Ronan Farrow
Photo: Daniel Zuchnik (Getty Images)

It’s been almost a year since the New Yorker published Ronan Farrow’s first major exposé on Harvey Weinstein, in which three women came forward, on the record, to accuse the Hollywood mega producer of sexual assault. Farrow eventually won a Pulitzer for his reporting on the topic, which finally codified decades of rumors about Weinstein into a series of concrete, well-researched accusations, and kicked off the wider #MeToo movement in the process.

And while most of the focus in the intervening months has, rightly, been on the women who experienced the trauma that Farrow reported on, there’s also been an ongoing thread tracing how difficult it was to get that story in front of the American people in the first place. We’ve previously reported on the fact that Farrow says Weinstein—infamous for his tenacity in creating leverage to keep people quiet about his alleged actions—threatened to personally sue him over it. But there’s also the wider question of why Farrow—who was, up until last year, a correspondent for NBC’s Today—ended up publishing the story with the New Yorker, and not at his home network.

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At the time, Farrow simply noted that “You would have to ask NBC and NBC executives about the details. I’m not going to comment on any news organization’s story that they did or did not run. I will say that over many years, many news organizations have circled this story and faced a great deal of pressure in doing so.” NBC, meanwhile, has always contended that no pressuring took place, and that Farrow’s story simply didn’t meet its burden of provable truth to run. (And that the network was perfectly happy for him to take it to the New Yorker instead.)

Now, a former NBC News producer who worked with Farrow on the story has questioned those claims, asserting that the network outright ordered Farrow to stop his Weinstein reporting, and attempted to block him from interviewing some of the women accusing the film mogul of assault. Producer Rich McHugh blasted his former network in a New York Times interview that ran today, accusing them of conducting “a massive breach of journalistic integrity” that reached “the very highest levels of NBC.”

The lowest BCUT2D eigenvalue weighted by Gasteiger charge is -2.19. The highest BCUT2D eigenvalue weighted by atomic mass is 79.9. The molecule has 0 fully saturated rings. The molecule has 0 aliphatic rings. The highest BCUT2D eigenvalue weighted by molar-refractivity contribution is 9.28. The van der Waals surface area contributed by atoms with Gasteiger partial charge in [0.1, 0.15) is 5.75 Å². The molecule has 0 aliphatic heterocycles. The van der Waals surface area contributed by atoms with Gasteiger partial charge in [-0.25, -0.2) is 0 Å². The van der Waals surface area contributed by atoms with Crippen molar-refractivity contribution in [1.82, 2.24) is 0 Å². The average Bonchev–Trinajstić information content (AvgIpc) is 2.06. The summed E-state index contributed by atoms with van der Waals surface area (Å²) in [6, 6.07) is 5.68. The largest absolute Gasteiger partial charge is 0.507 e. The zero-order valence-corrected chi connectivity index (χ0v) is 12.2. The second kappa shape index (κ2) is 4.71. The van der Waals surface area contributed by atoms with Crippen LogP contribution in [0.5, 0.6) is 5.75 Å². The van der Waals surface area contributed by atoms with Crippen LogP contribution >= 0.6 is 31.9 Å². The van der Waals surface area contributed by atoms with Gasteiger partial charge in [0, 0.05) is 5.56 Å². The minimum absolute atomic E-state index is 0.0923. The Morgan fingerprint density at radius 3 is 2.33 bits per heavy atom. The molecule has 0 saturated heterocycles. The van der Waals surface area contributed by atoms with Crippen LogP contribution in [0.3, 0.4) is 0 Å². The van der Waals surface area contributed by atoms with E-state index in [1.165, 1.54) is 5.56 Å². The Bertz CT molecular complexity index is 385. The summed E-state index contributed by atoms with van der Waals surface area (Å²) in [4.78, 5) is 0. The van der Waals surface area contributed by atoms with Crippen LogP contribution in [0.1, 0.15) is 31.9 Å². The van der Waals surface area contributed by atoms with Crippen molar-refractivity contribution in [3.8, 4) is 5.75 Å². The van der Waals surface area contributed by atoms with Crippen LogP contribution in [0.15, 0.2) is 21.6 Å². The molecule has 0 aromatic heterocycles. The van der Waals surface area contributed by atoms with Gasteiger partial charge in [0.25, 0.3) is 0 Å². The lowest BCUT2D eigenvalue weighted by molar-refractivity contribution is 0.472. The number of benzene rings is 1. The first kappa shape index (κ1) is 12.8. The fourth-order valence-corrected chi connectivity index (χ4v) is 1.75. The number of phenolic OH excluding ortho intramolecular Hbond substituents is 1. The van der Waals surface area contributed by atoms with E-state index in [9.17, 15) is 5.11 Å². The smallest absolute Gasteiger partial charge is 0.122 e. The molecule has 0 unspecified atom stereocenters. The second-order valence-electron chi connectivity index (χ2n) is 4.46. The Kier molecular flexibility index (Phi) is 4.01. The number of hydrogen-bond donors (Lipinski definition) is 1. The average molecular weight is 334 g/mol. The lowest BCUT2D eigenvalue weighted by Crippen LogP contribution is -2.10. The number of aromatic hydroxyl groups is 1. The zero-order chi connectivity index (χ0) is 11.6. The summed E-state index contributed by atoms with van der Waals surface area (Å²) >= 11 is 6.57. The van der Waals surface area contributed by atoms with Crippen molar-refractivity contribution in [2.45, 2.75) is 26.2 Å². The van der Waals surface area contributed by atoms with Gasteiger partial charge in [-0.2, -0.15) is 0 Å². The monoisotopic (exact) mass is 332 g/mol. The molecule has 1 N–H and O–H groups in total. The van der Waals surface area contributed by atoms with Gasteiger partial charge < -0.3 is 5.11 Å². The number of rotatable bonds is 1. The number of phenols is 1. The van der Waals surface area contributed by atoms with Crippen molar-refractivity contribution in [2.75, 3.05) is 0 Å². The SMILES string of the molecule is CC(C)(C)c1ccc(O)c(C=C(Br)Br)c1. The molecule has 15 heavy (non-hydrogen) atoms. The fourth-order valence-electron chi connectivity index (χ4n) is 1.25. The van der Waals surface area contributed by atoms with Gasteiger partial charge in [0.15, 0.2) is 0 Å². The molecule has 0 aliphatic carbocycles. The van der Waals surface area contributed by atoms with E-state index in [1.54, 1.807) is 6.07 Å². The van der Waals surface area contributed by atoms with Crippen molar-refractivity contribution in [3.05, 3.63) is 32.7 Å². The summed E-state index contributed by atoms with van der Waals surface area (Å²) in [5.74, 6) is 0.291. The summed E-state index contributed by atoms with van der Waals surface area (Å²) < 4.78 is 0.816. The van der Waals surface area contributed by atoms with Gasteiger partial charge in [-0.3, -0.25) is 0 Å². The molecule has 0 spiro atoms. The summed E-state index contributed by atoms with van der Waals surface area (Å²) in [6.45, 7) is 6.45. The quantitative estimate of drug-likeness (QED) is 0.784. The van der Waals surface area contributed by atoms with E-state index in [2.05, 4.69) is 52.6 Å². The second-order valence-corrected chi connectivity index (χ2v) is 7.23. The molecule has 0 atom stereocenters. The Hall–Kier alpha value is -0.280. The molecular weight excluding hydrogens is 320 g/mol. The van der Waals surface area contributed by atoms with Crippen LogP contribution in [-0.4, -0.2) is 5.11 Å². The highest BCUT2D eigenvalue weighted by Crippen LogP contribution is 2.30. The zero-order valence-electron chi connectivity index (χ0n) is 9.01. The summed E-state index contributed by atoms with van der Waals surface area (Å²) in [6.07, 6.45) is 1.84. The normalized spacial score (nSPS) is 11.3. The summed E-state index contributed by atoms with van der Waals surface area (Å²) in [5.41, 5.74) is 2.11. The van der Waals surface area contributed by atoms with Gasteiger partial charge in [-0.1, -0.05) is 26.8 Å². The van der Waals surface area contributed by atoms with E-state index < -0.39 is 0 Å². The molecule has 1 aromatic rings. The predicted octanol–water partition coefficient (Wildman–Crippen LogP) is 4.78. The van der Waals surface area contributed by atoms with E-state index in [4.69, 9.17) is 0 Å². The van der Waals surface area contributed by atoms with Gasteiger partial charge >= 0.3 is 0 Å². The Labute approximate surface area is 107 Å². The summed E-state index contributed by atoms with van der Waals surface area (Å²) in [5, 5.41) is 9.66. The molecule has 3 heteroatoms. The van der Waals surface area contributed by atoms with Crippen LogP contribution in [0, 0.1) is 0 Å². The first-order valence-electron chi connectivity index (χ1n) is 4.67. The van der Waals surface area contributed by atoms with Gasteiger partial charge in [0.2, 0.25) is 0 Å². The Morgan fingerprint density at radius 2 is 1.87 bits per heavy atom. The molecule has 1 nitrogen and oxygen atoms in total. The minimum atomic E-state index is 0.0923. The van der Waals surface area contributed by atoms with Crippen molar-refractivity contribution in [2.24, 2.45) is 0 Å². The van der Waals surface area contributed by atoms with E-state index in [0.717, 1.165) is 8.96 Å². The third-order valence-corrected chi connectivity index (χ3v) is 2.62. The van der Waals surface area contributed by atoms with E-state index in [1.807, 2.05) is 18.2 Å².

McHugh—who left NBC two weeks ago—says that the network was frequently “resistant” to the story, and that, at one point, he and Farrow were set to fly to Los Angeles to interview a woman ready to accuse Weinstein, on the record, of assault, when NBC ordered them “to stop, not to interview this woman. And to stand down on the story altogether.” McHugh categorizes the network’s efforts as an attempt to kill the story, and said he only stayed with the company for the last few months out of a desire to support his family.

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NBC disputes McHugh’s characterization aggressively. According to NBC News boss Noah Oppenheim, by the time the interview in question was being arranged, Farrow had already asked him about taking his reporting on Weinstein to a magazine. As such, he was concerned that Farrow was attempting to use NBC resources to acquire material for an outside publication, and shot the request down (severing the company’s relationship with Farrow in the process). He also loudly pushed back against the idea that NBC was intentionally attempting to kill the story, pointing out that he’d personally encouraged Farrow to interview Rose McGowan—who’s also accused Weinstein of assault—but that, at the time, she was refusing to say the producer’s name on camera.

Farrow, for his part, obliquely commented on McHugh’s story today; he issued a statement for the Times piece noting that “Rich is a fantastic producer and journalist. He’s a person of integrity, and he cared deeply about the investigative stories we worked on together and the importance of seeing them through.”